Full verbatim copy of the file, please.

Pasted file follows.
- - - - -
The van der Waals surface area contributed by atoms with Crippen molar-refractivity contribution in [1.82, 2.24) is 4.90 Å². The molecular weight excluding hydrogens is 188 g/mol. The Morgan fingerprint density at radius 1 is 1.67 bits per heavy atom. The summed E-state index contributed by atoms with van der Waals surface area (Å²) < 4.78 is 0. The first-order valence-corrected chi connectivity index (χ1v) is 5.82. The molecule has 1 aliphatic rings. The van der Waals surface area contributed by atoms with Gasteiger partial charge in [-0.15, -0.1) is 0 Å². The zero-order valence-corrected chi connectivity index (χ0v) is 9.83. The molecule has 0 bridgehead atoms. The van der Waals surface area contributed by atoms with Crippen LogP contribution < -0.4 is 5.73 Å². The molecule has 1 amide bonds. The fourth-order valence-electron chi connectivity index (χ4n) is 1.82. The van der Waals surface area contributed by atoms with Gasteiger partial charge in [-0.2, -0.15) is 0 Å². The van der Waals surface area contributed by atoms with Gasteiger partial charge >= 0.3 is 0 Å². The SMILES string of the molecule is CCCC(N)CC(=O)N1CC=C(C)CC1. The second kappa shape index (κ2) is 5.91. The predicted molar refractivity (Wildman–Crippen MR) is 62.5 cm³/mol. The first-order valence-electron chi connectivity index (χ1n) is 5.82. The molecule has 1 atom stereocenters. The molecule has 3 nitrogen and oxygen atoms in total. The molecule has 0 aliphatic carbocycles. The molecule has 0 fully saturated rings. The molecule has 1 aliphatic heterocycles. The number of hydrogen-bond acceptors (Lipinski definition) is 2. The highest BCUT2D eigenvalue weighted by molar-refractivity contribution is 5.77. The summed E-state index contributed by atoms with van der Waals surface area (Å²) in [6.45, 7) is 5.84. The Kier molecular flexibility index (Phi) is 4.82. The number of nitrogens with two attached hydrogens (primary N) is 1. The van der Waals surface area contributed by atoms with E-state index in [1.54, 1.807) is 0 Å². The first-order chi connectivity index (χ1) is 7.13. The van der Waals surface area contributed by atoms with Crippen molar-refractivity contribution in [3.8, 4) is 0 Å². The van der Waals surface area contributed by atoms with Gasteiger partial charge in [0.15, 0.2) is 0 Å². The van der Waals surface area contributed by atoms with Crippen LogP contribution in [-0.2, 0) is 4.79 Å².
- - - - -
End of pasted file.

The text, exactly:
The van der Waals surface area contributed by atoms with Crippen molar-refractivity contribution in [1.82, 2.24) is 4.90 Å². The molecular weight excluding hydrogens is 188 g/mol. The Morgan fingerprint density at radius 1 is 1.67 bits per heavy atom. The summed E-state index contributed by atoms with van der Waals surface area (Å²) < 4.78 is 0. The first-order valence-corrected chi connectivity index (χ1v) is 5.82. The molecule has 1 aliphatic rings. The van der Waals surface area contributed by atoms with Gasteiger partial charge in [-0.15, -0.1) is 0 Å². The zero-order valence-corrected chi connectivity index (χ0v) is 9.83. The molecule has 0 bridgehead atoms. The van der Waals surface area contributed by atoms with Crippen LogP contribution < -0.4 is 5.73 Å². The molecule has 1 amide bonds. The fourth-order valence-electron chi connectivity index (χ4n) is 1.82. The van der Waals surface area contributed by atoms with Gasteiger partial charge in [-0.2, -0.15) is 0 Å². The van der Waals surface area contributed by atoms with Gasteiger partial charge >= 0.3 is 0 Å². The SMILES string of the molecule is CCCC(N)CC(=O)N1CC=C(C)CC1. The second kappa shape index (κ2) is 5.91. The predicted molar refractivity (Wildman–Crippen MR) is 62.5 cm³/mol. The first-order valence-electron chi connectivity index (χ1n) is 5.82. The molecule has 1 atom stereocenters. The molecule has 3 nitrogen and oxygen atoms in total. The molecule has 0 aliphatic carbocycles. The molecule has 0 fully saturated rings. The molecule has 1 aliphatic heterocycles. The number of hydrogen-bond acceptors (Lipinski definition) is 2. The highest BCUT2D eigenvalue weighted by molar-refractivity contribution is 5.77. The summed E-state index contributed by atoms with van der Waals surface area (Å²) in [6.45, 7) is 5.84. The Kier molecular flexibility index (Phi) is 4.82. The number of nitrogens with two attached hydrogens (primary N) is 1. The van der Waals surface area contributed by atoms with E-state index in [1.54, 1.807) is 0 Å². The first-order chi connectivity index (χ1) is 7.13. The van der Waals surface area contributed by atoms with Crippen molar-refractivity contribution in [3.8, 4) is 0 Å². The van der Waals surface area contributed by atoms with Gasteiger partial charge in [0.15, 0.2) is 0 Å². The van der Waals surface area contributed by atoms with Crippen LogP contribution in [-0.2, 0) is 4.79 Å².